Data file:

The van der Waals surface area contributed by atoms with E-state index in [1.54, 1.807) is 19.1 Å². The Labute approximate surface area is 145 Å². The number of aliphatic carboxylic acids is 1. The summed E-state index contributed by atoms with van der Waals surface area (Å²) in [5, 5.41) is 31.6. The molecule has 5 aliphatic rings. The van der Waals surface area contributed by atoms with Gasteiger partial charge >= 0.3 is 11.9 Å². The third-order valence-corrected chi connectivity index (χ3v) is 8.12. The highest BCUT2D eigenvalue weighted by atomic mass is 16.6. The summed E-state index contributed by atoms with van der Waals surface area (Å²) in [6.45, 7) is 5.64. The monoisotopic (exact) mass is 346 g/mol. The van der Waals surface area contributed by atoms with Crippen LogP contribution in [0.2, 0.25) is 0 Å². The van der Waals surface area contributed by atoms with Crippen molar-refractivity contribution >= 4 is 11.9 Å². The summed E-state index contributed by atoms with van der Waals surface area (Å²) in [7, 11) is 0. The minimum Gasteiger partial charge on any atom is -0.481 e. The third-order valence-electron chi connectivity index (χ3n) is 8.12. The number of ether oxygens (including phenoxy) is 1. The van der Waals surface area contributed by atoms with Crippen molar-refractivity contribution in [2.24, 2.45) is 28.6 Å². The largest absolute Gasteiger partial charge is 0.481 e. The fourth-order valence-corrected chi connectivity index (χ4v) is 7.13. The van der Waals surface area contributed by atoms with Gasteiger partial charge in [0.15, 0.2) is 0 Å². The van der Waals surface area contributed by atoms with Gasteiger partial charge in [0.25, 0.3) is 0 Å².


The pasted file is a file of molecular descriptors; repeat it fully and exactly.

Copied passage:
The van der Waals surface area contributed by atoms with E-state index in [1.54, 1.807) is 19.1 Å². The Labute approximate surface area is 145 Å². The number of aliphatic carboxylic acids is 1. The summed E-state index contributed by atoms with van der Waals surface area (Å²) in [5, 5.41) is 31.6. The molecule has 5 aliphatic rings. The van der Waals surface area contributed by atoms with Gasteiger partial charge >= 0.3 is 11.9 Å². The third-order valence-corrected chi connectivity index (χ3v) is 8.12. The highest BCUT2D eigenvalue weighted by atomic mass is 16.6. The summed E-state index contributed by atoms with van der Waals surface area (Å²) in [6.45, 7) is 5.64. The monoisotopic (exact) mass is 346 g/mol. The van der Waals surface area contributed by atoms with Crippen LogP contribution in [0.2, 0.25) is 0 Å². The van der Waals surface area contributed by atoms with Crippen molar-refractivity contribution >= 4 is 11.9 Å². The summed E-state index contributed by atoms with van der Waals surface area (Å²) in [7, 11) is 0. The minimum Gasteiger partial charge on any atom is -0.481 e. The third-order valence-electron chi connectivity index (χ3n) is 8.12. The number of ether oxygens (including phenoxy) is 1. The van der Waals surface area contributed by atoms with Crippen molar-refractivity contribution in [2.24, 2.45) is 28.6 Å². The largest absolute Gasteiger partial charge is 0.481 e. The fourth-order valence-corrected chi connectivity index (χ4v) is 7.13. The van der Waals surface area contributed by atoms with Gasteiger partial charge in [0.15, 0.2) is 0 Å². The van der Waals surface area contributed by atoms with Gasteiger partial charge in [0.25, 0.3) is 0 Å².